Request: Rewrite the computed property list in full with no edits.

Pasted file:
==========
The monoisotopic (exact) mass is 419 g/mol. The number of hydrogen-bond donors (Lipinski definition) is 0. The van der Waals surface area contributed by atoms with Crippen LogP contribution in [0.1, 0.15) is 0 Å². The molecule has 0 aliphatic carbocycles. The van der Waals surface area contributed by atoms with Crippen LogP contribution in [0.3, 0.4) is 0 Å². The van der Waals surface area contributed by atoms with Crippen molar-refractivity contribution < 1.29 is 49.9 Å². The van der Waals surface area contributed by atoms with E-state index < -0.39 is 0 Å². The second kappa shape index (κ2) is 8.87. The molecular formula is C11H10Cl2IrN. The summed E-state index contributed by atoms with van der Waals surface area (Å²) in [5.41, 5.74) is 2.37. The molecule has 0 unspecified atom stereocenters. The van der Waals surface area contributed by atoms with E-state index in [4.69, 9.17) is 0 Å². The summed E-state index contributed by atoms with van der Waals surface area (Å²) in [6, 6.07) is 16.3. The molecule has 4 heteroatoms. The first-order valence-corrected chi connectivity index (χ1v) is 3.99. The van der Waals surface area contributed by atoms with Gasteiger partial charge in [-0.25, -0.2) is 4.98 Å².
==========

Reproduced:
The monoisotopic (exact) mass is 419 g/mol. The number of hydrogen-bond donors (Lipinski definition) is 0. The van der Waals surface area contributed by atoms with Crippen LogP contribution in [0.1, 0.15) is 0 Å². The molecule has 0 aliphatic carbocycles. The van der Waals surface area contributed by atoms with Crippen LogP contribution in [0.3, 0.4) is 0 Å². The van der Waals surface area contributed by atoms with Crippen molar-refractivity contribution < 1.29 is 49.9 Å². The van der Waals surface area contributed by atoms with E-state index < -0.39 is 0 Å². The second kappa shape index (κ2) is 8.87. The molecular formula is C11H10Cl2IrN. The summed E-state index contributed by atoms with van der Waals surface area (Å²) in [5.41, 5.74) is 2.37. The molecule has 0 unspecified atom stereocenters. The van der Waals surface area contributed by atoms with E-state index in [4.69, 9.17) is 0 Å². The summed E-state index contributed by atoms with van der Waals surface area (Å²) in [6, 6.07) is 16.3. The molecule has 4 heteroatoms. The first-order valence-corrected chi connectivity index (χ1v) is 3.99. The van der Waals surface area contributed by atoms with Gasteiger partial charge in [-0.25, -0.2) is 4.98 Å².